Elizabeth Moore, Con Edison

“If you’re general counsel of ConEd, you almost become ­influential because you’re the general counsel of ConEd,” says one partner. Elizabeth Moore came out of a government role to take up the position as head of Con Edison’s legal team, and was previously a partner at Nixon Peabody, specialising in public finance, government compliance and regulation. She was previously legal counsel to New York State Governor Mario Cuomo. One source says: “She’s got that quiet, useful way of advising”.

Hew Pate, Chevron

An antitrust lawyer deep down, Hew Pate only recently moved into the oil industry, joining Chevron as worldwide legal head in August 2009. He worked in private practice for Hunton & Williams as head of the global competition practice from 2005, and was assistant attorney general for the US ­Department of Justice’s antitrust division. As deputy assistant attorney general from 2001 to 2003, Pate was responsible for regulatory matters including those covering the energy ­sector. Pate’s role for Chevron makes him one of the top ­people in the oil industry, not least because he oversees a number of legal teams covering different aspects of ­business.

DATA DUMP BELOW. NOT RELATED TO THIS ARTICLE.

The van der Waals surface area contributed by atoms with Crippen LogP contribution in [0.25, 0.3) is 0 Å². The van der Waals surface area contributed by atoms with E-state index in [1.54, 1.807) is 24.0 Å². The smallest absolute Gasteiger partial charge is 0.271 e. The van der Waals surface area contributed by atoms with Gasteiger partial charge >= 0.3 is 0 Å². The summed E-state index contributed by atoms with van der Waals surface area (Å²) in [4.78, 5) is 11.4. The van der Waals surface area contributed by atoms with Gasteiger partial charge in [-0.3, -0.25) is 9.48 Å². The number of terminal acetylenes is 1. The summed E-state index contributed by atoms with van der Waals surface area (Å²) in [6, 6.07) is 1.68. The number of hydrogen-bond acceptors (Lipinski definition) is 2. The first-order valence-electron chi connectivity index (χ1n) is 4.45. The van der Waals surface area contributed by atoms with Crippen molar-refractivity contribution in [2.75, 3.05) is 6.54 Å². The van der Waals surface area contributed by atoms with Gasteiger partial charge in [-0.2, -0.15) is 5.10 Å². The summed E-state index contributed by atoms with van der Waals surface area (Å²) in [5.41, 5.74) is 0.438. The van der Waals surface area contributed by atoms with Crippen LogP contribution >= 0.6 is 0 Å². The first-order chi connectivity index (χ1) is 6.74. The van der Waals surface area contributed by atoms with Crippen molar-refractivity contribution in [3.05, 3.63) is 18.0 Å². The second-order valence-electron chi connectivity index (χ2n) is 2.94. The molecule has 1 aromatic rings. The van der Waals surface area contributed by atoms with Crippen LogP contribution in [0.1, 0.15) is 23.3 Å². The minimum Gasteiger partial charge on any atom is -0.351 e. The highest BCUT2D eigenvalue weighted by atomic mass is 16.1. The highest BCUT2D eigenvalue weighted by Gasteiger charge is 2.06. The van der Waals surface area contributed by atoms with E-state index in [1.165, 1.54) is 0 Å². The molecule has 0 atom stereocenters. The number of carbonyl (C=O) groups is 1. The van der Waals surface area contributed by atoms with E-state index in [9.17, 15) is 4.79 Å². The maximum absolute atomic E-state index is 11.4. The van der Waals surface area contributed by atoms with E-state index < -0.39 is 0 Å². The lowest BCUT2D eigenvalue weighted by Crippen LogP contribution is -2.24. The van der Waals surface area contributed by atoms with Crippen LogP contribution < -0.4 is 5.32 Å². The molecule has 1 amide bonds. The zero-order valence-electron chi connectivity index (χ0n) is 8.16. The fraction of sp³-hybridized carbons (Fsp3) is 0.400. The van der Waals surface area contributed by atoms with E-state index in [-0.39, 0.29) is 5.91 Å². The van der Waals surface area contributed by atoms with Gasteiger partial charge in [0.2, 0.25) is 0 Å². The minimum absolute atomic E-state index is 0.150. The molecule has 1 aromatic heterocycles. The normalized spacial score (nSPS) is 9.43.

Peter Rees
Peter Rees

Peter Rees QC, Royal Dutch Shell

Former head of Norton Rose’s disputes team, Peter Rees QC was deployed to build the City firm’s practice in construction law. He moved to Debevoise & Plimpton in 2006 and then Royal Dutch Shell in January this year. As legal director of a 1,000-strong team, Rees ­advises on group-wide matters  and sits on the executive ­committee. He made silk in 2009. One lawyer describes him as: “One of those extraordinary people who can deal with information with rare ease.”